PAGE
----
With nearly every university set to introduce some form of top-up fees from 2006, THES reporters take a look at who is planning to charge what and why
The Scots are afraid of the impact that England's top-up fees would have north of the border, but the one solution they are not prepared to contemplate is fees, writes Olga Wojtas.
The Scottish Executive axed upfront tuition fees in 2000 and none of the political parties supports their return, let alone the introduction of top-up fees.
Last month, Universities Scotland, the Association of University Teachers Scotland and the National Union of Students Scotland issued a joint statement that said: "Scotland must find creative solutions to the funding of higher education which do not simply transfer the financial burden on to students or graduates."
A Universities Scotland spokesperson said this week: "Not only is there a political consensus against top-up fees, there is simply no appetite for them among university leaders. Top-up fees are off the agenda in Scotland and we are working to find a solution that balances equity and excellence."
Graduates are liable for a graduate endowment contributing, currently £2,030 but linked to inflation. The funds are ringfenced for student support, with the earnings threshold for the contribution tied to student loan repayments.
Jim Wallace, Scotland's deputy first minister and lifelong learning minister, said top-up fees were not the "right path", since Scotland wants to send out the signal that higher education is open to students from all backgrounds.
The Scottish Liberal Democrat leader, who was instrumental in having tuition fees axed as part of the coalition government deal, said that this perception was of critical importance in achieving a genuine shift in attitudes among people with no family tradition of entering higher education.
Speaking at an Edinburgh conference organised by education law specialists Thorntons WS and co-sponsored by The THES , Mr Wallace said the Scottish Executive was compiling evidence to help it decide what to do following changes in England.
It has set up four working groups, in tandem with the Scottish Parliament's inquiry into the implications of the white paper, looking at data on the recruitment and retention of staff; cross-border student flows; capital investment; and where institutions' money comes from.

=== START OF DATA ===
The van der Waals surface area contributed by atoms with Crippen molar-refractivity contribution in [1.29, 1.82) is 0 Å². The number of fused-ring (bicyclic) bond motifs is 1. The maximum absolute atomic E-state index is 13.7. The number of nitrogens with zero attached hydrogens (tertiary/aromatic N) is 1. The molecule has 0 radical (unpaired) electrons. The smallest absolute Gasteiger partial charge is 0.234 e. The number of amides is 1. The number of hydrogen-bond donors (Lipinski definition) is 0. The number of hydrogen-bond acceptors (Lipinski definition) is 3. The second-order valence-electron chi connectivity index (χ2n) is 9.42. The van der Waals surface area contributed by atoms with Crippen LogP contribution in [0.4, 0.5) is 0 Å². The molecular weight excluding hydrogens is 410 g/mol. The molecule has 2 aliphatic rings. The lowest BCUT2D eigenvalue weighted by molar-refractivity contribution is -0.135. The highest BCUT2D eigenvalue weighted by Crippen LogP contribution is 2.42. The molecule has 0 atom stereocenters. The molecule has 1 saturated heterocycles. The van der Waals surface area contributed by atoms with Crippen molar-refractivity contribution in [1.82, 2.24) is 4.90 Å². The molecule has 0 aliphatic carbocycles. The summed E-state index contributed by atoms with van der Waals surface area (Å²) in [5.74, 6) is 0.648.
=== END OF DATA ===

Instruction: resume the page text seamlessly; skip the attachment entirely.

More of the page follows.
In Wales, the Rees report commissioned by the Welsh Assembly will determine whether institutions will be allowed to charge variable fees, writes Tony Tysome.
Even if it recommends this course, variable fees will not be introduced in Wales until 2007, a year later than in England.
The six Welsh institutions that responded to the survey were reticent about charging increased fees but were fearful of the consequences of not charging them.
Robert Pearce, vice-chancellor of the University of Wales, Lampeter, said:
"Universities in Wales will be seriously disadvantaged if English universities benefit from a new funding stream that is not available on the other side of the border.
"The current uncertainty in Wales in relation to variable fees and to the means by which Welsh institutions will be protected if such fees are adopted in England is giving rise to serious planning blight."
A spokesperson for the University of Wales, Bangor, said: "We are retaining an open mind at present on the Rees investigation and on the issue and level of variable fees.
"As things stand, we are concerned that if variable fees are introduced in England, then universities in Wales should not be disadvantaged. Therefore, some system of variable fees, or another scheme, or special funding from the Welsh Assembly will be needed."
Both Northern Ireland universities oppose the introduction of variable fees, writes Olga Wojtas.
Richard Barnett, pro vice-chancellor for teaching and learning at the University of Ulster, said: "The introduction or otherwise of top-up fees at the province's two universities is a matter for the devolved administration.
"None of Northern Ireland's political parties is in favour of top-up fees.
Ulster, as a university with one of the UK's best records in recruiting and retaining students from disadvantaged families, is at one with them in this objective. Top-up fees are potentially highly socially divisive and we will do everything in our power to resist their introduction."